Wednesday, June 20, 2018

Butterscotch Candy

I’ve listened to the fabulous Dr. Heidi Hayes Jacobs speak many times, and frequently studied her work.  When she speaks to groups of educators, she always places an empty chair next to her as an honor and representation of the child we must always consider when we think about teaching and learning.   These words are from Dr. Jacobs herself, in the first part of her book, Getting Results with Curriculum Mapping: 

For many years now, whenever I work with a school or district, we begin the workshop or meeting by placing an empty chair in clear view of all participants. We envision that a student sits in that chair. We even use the first name of an actual child who attends the school—perhaps it's Johnny, Maria, Abdul, Megan, Tyler, or Janice. All our work that day must focus on Johnny, and all comments and questions are welcomed as long as they are in his best interest. We may disagree about what is in his best interest, but we do not lose the student as our perspective. Success really does come down to the critical point whereby we are working for specific learners in specific places to meet their specific needs.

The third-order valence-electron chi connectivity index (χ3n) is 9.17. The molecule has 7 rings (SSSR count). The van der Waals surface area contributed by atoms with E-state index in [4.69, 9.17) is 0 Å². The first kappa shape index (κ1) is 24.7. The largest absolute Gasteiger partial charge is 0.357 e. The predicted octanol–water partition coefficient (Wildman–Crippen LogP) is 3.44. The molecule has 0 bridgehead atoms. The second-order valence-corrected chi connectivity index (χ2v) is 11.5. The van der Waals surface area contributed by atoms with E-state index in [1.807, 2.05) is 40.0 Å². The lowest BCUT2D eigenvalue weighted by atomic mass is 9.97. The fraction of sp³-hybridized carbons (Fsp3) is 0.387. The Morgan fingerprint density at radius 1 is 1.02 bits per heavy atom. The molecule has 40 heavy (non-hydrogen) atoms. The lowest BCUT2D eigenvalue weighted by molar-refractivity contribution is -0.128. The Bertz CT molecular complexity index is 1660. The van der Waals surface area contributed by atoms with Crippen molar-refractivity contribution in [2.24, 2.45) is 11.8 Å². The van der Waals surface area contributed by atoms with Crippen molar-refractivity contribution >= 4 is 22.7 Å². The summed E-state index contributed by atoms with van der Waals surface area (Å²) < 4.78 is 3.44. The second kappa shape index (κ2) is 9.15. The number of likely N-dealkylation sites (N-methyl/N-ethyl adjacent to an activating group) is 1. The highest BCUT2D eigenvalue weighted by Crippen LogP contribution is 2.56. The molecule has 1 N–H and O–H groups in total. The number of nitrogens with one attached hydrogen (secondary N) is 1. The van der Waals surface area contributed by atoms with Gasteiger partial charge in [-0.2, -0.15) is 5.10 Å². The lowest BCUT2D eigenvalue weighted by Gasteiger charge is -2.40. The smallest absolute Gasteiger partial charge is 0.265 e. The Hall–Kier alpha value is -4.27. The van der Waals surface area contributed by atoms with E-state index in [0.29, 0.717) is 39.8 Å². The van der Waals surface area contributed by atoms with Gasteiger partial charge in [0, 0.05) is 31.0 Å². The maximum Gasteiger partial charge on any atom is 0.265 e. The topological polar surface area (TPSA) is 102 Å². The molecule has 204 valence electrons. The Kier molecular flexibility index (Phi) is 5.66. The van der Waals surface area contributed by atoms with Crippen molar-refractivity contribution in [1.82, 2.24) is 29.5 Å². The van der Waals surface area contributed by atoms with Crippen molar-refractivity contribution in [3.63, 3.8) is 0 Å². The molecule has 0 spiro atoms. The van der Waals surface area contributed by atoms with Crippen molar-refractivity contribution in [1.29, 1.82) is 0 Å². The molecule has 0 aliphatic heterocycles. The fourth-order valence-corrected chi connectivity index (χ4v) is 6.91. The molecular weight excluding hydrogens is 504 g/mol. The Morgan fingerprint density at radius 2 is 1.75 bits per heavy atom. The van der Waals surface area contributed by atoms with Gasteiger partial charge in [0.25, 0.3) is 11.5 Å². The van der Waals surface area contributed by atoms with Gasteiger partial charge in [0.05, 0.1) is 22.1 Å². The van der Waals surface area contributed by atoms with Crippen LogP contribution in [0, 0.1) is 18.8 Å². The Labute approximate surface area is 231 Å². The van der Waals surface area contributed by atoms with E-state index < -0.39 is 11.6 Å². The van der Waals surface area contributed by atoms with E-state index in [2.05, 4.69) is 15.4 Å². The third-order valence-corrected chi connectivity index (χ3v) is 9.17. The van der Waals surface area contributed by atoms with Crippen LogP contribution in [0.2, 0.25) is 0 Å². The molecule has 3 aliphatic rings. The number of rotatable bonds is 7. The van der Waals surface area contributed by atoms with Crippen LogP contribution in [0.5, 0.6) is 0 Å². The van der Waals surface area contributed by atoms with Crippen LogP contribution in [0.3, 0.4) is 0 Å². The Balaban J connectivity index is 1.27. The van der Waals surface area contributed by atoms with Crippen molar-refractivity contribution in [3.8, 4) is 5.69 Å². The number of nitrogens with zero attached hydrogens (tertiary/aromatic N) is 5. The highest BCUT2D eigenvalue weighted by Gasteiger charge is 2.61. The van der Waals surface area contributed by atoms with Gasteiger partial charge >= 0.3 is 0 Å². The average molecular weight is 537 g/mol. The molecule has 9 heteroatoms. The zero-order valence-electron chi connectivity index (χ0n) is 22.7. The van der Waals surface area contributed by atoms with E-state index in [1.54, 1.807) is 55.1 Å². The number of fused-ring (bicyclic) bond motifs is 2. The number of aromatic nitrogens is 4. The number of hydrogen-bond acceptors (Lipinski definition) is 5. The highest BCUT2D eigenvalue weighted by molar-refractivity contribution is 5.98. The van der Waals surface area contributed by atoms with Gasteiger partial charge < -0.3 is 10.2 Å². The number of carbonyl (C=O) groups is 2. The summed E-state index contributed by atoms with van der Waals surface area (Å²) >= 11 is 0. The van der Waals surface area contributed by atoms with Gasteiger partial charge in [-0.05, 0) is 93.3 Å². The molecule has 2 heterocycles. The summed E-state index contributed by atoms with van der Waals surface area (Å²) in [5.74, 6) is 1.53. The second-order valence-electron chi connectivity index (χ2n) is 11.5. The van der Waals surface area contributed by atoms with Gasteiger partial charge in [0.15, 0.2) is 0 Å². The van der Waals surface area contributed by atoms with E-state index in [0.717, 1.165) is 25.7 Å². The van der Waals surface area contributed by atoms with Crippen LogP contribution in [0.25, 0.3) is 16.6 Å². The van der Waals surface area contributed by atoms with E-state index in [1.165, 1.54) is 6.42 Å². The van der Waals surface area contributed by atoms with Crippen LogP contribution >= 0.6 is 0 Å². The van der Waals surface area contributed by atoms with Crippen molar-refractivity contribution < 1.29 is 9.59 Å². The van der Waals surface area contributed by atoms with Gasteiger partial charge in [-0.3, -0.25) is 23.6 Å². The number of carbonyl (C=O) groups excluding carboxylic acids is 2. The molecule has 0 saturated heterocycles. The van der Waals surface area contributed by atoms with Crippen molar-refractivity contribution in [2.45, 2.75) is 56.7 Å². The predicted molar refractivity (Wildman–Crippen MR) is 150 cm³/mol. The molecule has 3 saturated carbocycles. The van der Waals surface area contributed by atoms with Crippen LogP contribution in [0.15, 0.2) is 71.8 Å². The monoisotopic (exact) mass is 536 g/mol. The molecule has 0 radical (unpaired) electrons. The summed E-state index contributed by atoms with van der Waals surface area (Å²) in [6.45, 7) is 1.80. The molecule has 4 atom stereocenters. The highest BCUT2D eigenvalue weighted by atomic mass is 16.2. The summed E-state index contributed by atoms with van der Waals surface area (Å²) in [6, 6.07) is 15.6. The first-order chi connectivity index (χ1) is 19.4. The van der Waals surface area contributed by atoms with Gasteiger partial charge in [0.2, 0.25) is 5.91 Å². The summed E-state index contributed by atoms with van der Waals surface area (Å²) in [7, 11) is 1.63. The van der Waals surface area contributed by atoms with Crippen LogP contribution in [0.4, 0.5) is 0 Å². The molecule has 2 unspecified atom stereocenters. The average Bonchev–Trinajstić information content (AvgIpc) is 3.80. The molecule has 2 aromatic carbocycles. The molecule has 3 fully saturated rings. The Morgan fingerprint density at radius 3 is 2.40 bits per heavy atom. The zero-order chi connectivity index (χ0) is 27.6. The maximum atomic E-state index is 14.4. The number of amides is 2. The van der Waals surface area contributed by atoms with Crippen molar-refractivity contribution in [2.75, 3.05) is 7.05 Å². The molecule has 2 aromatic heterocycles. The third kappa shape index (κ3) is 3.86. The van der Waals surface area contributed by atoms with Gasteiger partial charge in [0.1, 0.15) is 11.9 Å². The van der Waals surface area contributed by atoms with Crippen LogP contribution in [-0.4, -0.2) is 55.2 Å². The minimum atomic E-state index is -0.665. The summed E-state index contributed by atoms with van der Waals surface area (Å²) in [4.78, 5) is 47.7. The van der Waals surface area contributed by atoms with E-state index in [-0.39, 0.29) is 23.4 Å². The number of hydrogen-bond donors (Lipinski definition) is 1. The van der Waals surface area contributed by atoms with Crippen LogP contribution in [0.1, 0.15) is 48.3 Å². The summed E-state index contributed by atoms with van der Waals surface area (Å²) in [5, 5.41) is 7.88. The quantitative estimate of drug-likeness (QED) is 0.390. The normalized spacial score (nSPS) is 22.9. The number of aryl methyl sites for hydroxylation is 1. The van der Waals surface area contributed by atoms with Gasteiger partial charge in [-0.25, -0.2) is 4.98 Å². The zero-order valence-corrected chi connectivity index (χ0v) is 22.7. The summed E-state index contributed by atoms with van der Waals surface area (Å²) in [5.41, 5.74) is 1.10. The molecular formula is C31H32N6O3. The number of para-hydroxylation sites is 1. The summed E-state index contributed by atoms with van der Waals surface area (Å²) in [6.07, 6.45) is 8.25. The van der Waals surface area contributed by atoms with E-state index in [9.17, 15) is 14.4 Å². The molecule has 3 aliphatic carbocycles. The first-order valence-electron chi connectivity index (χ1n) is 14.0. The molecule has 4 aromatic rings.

You can—should!— read more here.

Not long ago, I was setting up for a presentation of my own.  The conference hosts had placed little white bowls of candy on each table.  I dug through and came up with a butterscotch; without thinking, I unwrapped it and popped it in my mouth.  Except when I actually tasted the candy, I stopped—it brought me right back to being a student, which makes sense, because I don’t think I’ve actually had a butterscotch candy since I was, like, eighteen. 

Tastes, smells, sounds—they can trigger recall, and transport us right back to a different time; they can make us remember how we felt, what was important to us, what worried us, and why. 

In high school, I loved butterscotch candy.  I remember working my way through a bag of them as I studied for the ACT, using them to keep the anxiety and worry at bay as I prepared for this nebulous exam, and all it meant about what came next—telling myself I’d be okay but believing I wouldn’t.  I kept them in my backpack, treating myself to them between classes, hiding them from teachers who enforced the no-candy rule and sharing them with those who didn't.  It was a sweet memory, laced with the gift of retrospect.

And I thought:  This is my chair.


On the way home from the conference, I stopped and got a boatload of butterscotch candies.  I’m going to keep them in a bowl my office for the next month or so, as I plan and prepare for another school year, keeping with the spirit and insight and wisdom of Dr. Jacobs.  They will represent studenthood—a memory of what it’s like to be sit where they sit.

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